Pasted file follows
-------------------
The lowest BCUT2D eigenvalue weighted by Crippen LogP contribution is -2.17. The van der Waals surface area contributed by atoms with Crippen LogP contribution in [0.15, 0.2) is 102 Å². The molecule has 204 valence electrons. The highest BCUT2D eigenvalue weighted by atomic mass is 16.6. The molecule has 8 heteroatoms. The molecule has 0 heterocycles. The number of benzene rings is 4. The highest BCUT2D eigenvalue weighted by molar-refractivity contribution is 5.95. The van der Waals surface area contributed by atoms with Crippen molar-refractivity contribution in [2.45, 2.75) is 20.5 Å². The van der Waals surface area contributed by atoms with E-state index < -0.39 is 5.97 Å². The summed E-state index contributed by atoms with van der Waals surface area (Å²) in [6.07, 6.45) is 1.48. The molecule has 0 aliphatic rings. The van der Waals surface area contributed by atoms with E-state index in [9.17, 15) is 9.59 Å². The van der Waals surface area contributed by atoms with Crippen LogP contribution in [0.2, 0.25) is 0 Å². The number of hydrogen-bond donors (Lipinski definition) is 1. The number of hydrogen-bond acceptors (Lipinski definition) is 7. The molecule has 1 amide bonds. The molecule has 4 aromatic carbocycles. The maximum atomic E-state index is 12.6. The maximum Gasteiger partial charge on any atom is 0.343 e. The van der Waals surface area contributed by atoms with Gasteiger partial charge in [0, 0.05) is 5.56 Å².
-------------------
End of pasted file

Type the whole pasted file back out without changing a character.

The lowest BCUT2D eigenvalue weighted by Crippen LogP contribution is -2.17. The van der Waals surface area contributed by atoms with Crippen LogP contribution in [0.15, 0.2) is 102 Å². The molecule has 204 valence electrons. The highest BCUT2D eigenvalue weighted by atomic mass is 16.6. The molecule has 8 heteroatoms. The molecule has 0 heterocycles. The number of benzene rings is 4. The highest BCUT2D eigenvalue weighted by molar-refractivity contribution is 5.95. The van der Waals surface area contributed by atoms with Crippen molar-refractivity contribution in [2.45, 2.75) is 20.5 Å². The van der Waals surface area contributed by atoms with E-state index < -0.39 is 5.97 Å². The summed E-state index contributed by atoms with van der Waals surface area (Å²) in [6.07, 6.45) is 1.48. The molecule has 0 aliphatic rings. The van der Waals surface area contributed by atoms with E-state index in [9.17, 15) is 9.59 Å². The van der Waals surface area contributed by atoms with Crippen LogP contribution in [0.2, 0.25) is 0 Å². The number of hydrogen-bond donors (Lipinski definition) is 1. The number of hydrogen-bond acceptors (Lipinski definition) is 7. The molecule has 1 amide bonds. The molecule has 4 aromatic carbocycles. The maximum atomic E-state index is 12.6. The maximum Gasteiger partial charge on any atom is 0.343 e. The van der Waals surface area contributed by atoms with Gasteiger partial charge in [0, 0.05) is 5.56 Å².